Salmonberry Bush

Previous Salal              Next Page  Sea Blush

Salmonberry Bush, BC Coastal Region

Salmonberry bush, BC Coastal Region
Salmonberry Flowers, Photo By Bud Logan

The Salmonberry Bush grows in dense, thick, raspberry like thickets. The canes arise from a woody crown, often buried in a moss covered mat. On dry sites the bushes reach 1.5 meters tall, but sometimes, in the rain forests on the coasts of Vancouver Island, monster salmonberries can reach more than 4 meters high.

Each compound leaf consists of three soft, saw edged leaflets, from 3 to 15 cm long. They appear as early as February, their fresh green color is quite pleasing in the strengthening light of early spring.

Flowers appear with the leaves, hanging towards the ends of the branches. Five pale to intense pink petals form a half round-shaped bloom 3 to 5 cm across. After fertilization these develop into yellow to dark red fruit loosely attached to form the raspberry like fruit. These berries can be quite large, up to 2.5 cm long.

Salmonberry bush, BC Coastal Region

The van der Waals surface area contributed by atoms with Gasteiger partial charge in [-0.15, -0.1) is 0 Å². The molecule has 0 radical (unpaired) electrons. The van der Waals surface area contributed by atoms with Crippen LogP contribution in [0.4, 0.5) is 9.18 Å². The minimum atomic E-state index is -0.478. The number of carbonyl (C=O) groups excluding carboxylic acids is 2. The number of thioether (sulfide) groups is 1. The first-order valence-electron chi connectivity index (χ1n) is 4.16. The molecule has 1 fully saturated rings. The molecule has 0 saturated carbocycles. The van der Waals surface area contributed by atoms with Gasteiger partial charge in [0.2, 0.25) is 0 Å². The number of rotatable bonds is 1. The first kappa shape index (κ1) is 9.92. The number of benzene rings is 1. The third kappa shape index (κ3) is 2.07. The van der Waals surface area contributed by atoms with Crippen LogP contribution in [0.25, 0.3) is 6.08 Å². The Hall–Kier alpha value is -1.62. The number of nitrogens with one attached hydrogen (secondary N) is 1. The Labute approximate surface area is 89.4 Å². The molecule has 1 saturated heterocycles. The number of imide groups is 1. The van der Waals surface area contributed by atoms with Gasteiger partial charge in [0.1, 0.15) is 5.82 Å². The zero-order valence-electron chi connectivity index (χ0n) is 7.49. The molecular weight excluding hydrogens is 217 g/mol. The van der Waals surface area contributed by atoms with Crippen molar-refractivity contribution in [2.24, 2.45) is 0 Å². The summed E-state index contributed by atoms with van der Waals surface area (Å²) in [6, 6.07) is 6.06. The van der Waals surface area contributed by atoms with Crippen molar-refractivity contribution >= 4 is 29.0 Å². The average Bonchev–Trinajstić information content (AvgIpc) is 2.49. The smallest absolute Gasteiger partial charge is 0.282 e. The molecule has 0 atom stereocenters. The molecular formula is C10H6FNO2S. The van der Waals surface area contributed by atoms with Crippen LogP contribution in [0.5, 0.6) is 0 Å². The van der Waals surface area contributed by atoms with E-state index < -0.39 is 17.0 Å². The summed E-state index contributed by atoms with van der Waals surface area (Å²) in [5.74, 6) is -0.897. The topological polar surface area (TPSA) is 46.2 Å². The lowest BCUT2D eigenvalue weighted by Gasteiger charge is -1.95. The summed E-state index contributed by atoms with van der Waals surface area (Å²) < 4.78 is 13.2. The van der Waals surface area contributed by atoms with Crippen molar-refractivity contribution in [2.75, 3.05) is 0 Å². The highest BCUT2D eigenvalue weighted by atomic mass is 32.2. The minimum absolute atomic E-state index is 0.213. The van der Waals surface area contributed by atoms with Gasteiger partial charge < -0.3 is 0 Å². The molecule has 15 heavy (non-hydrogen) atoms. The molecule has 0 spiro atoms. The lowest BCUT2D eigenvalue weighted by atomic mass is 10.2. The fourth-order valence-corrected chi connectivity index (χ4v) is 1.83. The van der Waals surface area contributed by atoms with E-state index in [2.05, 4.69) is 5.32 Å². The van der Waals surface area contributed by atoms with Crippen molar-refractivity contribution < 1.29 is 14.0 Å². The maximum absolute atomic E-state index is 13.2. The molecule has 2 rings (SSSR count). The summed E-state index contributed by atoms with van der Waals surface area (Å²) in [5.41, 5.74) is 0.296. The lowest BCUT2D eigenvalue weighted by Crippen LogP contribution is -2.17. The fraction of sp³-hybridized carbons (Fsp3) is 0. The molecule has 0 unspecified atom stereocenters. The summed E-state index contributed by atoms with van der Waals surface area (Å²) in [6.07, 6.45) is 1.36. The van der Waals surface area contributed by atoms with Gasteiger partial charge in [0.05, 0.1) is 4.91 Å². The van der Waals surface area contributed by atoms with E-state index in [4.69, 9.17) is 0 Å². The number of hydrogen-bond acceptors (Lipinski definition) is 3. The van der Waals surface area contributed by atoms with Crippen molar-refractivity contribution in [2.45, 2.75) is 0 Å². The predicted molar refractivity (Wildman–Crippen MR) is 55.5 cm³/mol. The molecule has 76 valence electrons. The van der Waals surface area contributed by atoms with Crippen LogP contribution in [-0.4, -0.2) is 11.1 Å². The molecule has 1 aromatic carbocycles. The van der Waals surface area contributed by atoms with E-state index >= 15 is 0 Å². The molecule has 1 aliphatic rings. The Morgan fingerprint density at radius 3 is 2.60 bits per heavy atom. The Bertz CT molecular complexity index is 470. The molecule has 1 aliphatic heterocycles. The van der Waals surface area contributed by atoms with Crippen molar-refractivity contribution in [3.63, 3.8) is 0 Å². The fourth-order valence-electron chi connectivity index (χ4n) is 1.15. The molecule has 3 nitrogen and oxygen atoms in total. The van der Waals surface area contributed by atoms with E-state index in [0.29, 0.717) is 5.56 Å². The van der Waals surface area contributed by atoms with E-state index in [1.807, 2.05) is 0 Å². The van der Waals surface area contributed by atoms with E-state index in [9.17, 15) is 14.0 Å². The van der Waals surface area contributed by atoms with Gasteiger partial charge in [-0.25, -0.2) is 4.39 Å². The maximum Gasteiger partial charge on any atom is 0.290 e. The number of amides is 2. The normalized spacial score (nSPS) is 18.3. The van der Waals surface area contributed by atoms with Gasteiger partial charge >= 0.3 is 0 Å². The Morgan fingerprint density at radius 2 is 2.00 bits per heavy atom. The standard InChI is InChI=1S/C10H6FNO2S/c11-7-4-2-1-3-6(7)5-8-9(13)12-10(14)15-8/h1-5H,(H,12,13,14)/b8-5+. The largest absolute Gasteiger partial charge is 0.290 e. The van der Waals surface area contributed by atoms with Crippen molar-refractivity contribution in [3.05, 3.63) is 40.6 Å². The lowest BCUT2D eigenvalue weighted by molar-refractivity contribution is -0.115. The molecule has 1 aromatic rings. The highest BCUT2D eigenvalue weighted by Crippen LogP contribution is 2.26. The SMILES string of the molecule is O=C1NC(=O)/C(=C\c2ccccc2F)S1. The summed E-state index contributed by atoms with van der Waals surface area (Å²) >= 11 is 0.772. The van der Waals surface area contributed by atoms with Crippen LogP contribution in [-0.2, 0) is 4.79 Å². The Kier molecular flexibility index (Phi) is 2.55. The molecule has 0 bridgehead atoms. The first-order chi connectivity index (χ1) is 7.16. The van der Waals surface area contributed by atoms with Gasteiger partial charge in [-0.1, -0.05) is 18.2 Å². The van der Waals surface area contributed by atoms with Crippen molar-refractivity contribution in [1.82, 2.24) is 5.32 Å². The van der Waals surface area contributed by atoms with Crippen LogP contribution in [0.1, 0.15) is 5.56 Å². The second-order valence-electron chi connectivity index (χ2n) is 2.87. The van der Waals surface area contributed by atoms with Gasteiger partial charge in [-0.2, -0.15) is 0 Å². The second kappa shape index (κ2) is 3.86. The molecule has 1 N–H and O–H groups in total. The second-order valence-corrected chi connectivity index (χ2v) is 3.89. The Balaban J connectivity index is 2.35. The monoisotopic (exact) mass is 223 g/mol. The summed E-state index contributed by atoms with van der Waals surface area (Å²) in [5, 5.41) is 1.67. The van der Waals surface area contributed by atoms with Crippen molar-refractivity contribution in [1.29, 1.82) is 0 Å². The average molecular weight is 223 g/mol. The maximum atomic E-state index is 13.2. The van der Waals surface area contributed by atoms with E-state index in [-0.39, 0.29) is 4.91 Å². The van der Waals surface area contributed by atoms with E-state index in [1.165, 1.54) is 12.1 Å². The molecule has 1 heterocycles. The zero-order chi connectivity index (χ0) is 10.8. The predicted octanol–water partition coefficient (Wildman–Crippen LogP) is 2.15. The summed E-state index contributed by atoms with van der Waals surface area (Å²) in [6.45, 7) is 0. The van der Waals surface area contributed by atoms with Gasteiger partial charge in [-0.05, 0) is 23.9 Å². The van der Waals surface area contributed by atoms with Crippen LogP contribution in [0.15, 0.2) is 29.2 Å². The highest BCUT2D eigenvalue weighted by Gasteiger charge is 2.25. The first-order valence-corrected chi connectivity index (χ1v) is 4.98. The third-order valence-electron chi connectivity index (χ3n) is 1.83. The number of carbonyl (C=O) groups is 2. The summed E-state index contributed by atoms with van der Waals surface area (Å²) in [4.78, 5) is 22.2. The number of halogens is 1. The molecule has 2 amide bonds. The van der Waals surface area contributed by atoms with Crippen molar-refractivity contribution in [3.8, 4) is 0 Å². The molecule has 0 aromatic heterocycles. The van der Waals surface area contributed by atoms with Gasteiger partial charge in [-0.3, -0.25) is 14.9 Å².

Salmonberry, Photo By Bud Logan

Salmonberry inhabits the entire coast of British Columbia and scattered localities in the interior mountains nearly to the Peace River. The full range extends from Alaska to California. Its favorite haunts are moist sites from lowlands to mountain slopes.

Hummingbirds love the early spring blooms and later on the fruits attract other birds. Berry flavor varies from insipid to deliciously sweet according to the area, berry color seems to have little to do with flavor. Robins will fill their beaks with berries to take home to their babies.

This versatile shrub was well utilized by coastal First Nations, who ate great quantities of young sprouts in spring. Picked when soft and tender, they were peeled and eaten raw or sometimes steamed. North Coast first peoples dipped the shoots in eulachon grease. The berries were widely eaten fresh as they ripened in late spring and early summer; great boxes of berries were collected and consumed during feasts. Even the canes were used – as shafts in harpoons, as practice spears or for holding cedar bark roofing in place.

My Wife and I love riding our bikes in the spring ( although we ride year round) and stopping to eat these sweet, delicious berries until we can eat no more. They are absolutely delicious.

I love making pies with them, salmon berry pies are just awesome.

Leave a Reply

Your email address will not be published. Required fields are marked *